Despite the flurry of recent genome associations, Avey cautioned: “We think it’s too early for this information that we’re sharing with people to take it in to a point where they’re doing too many things that are actionable.” Said Avey, “It’s really, really early for us to be making these big leaps of faith into what are the clinical endpoints for this information.” Many more genes will be uncovered for T2D and other common conditions, she predicted.
23andMe sees huge opportunities in social networking, not just for individuals wishing to share information a la Facebook, MySpace, and YouTube, but, “We’re interested in taking this phenomenon and moving it more into the research space. We see this happening in Health 2.0,” citing new resources such as PatientsLikeMe and Sermo that nurture networks for patients and doctors alike.
“We’re calling the next phenomenon Research 2.0,” said Avey. She foresees cancer survivors and adverse event patients sharing information online, looking for people with similar experiences, perhaps displaying badges on their Facebook pages when they contribute to future medical publications. Imagine, “if we can take these data back to the pharmaceutical industry, and say, ‘Here’s what we’re seeing, what are you guys going to do about this?’”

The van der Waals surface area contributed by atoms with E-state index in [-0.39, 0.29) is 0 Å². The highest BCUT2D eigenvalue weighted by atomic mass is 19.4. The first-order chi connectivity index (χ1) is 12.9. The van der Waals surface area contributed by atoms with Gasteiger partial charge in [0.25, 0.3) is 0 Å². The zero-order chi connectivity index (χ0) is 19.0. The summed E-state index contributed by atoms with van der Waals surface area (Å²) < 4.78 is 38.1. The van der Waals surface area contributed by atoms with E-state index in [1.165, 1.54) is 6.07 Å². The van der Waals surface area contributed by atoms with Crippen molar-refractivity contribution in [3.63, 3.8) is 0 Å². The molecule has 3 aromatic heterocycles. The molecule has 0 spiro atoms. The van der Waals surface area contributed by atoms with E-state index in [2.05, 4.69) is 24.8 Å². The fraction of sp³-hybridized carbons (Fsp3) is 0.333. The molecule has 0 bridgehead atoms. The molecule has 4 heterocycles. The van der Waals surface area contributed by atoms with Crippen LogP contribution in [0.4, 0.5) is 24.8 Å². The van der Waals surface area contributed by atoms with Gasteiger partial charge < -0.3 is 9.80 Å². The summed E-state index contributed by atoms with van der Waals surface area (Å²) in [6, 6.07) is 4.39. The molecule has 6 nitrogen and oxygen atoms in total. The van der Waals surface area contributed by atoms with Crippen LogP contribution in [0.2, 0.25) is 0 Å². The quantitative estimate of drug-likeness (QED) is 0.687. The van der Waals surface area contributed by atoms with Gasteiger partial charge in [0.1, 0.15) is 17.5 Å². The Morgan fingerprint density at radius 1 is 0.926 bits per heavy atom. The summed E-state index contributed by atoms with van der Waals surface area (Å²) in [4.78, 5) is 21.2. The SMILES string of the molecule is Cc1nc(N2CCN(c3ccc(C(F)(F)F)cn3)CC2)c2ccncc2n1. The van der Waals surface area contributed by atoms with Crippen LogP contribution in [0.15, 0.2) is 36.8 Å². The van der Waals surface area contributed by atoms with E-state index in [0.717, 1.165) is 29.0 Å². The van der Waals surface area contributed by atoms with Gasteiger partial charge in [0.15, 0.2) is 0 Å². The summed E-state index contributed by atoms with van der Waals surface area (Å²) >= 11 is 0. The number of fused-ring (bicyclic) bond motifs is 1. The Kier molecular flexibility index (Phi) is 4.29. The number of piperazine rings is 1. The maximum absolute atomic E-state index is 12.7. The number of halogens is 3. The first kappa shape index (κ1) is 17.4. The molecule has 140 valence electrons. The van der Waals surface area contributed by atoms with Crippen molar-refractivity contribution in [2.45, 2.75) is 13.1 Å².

Through all this, Avey said 23andMe intends to retain the perspective of the consumer. “We’re really representing them. We’re here as caretakers of their data. The data belongs to them, it doesn’t belong to us.” Part of that goal is to launch a research project called “23 Diseases—areas we intend to do research in. We’ll create cohorts, we’ll bring people in.” The greater mission, said Avey, could be called, “23andWe. Let us know what you’d like to study and we’ll get started!”
The IT in Genetics
Many members of the 23andMe engineering team hail from Ebay, My Space, and the like. For a company that needed everything to happen “in web time,” traditional IT and database infrastructures weren’t going to work. “We have to show the whole genome,” said Avey. “We have to compare one person to many people, all in the time it takes to load a web page.”
Rather than put each SNP in a cell in a database, “They put all of our SNPs basically in a bag,” Avey said. In addition to traditional MySQL relational databases, 23andMe also uses “a proprietary file system-based genotype storage and custom indexing.”
Security is another key concern. “All of the data we have [are] encrypted… even the encryption keys are encrypted, so there’s been almost a paranoia within the company.” The main genotype data are stored separately from the web analytics. “We’re very sensitive that these are real people, and we keep this information very secure and private, even within our own science team.”
23andMe’s web services use a LAMP stack (Linux, Apache, MySQL and Perl/Python), which Avey liked in part because “it’s mostly all free.”
View the webcast of this keynote.
This article appeared in Bio-IT World Magazine.